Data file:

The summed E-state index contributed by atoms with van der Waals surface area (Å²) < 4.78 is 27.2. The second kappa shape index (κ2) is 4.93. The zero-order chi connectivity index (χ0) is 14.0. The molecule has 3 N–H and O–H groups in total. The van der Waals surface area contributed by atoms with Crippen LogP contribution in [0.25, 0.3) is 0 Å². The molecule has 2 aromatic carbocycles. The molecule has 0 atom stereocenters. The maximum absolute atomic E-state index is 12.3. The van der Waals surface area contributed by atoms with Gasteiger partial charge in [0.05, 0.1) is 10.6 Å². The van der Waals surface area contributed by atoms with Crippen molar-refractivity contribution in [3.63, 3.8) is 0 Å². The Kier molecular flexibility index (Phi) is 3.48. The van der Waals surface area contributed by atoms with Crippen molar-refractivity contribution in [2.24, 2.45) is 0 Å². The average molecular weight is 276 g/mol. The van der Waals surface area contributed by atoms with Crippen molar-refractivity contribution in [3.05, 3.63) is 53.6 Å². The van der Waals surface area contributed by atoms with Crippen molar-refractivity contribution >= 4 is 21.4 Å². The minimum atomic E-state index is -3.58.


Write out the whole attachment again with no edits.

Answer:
The summed E-state index contributed by atoms with van der Waals surface area (Å²) < 4.78 is 27.2. The second kappa shape index (κ2) is 4.93. The zero-order chi connectivity index (χ0) is 14.0. The molecule has 3 N–H and O–H groups in total. The van der Waals surface area contributed by atoms with Crippen LogP contribution in [0.25, 0.3) is 0 Å². The molecule has 2 aromatic carbocycles. The molecule has 0 atom stereocenters. The maximum absolute atomic E-state index is 12.3. The van der Waals surface area contributed by atoms with Gasteiger partial charge in [0.05, 0.1) is 10.6 Å². The van der Waals surface area contributed by atoms with Crippen molar-refractivity contribution in [3.63, 3.8) is 0 Å². The Kier molecular flexibility index (Phi) is 3.48. The van der Waals surface area contributed by atoms with Crippen molar-refractivity contribution in [2.24, 2.45) is 0 Å². The average molecular weight is 276 g/mol. The van der Waals surface area contributed by atoms with Crippen molar-refractivity contribution in [3.05, 3.63) is 53.6 Å². The van der Waals surface area contributed by atoms with Crippen molar-refractivity contribution >= 4 is 21.4 Å². The minimum atomic E-state index is -3.58.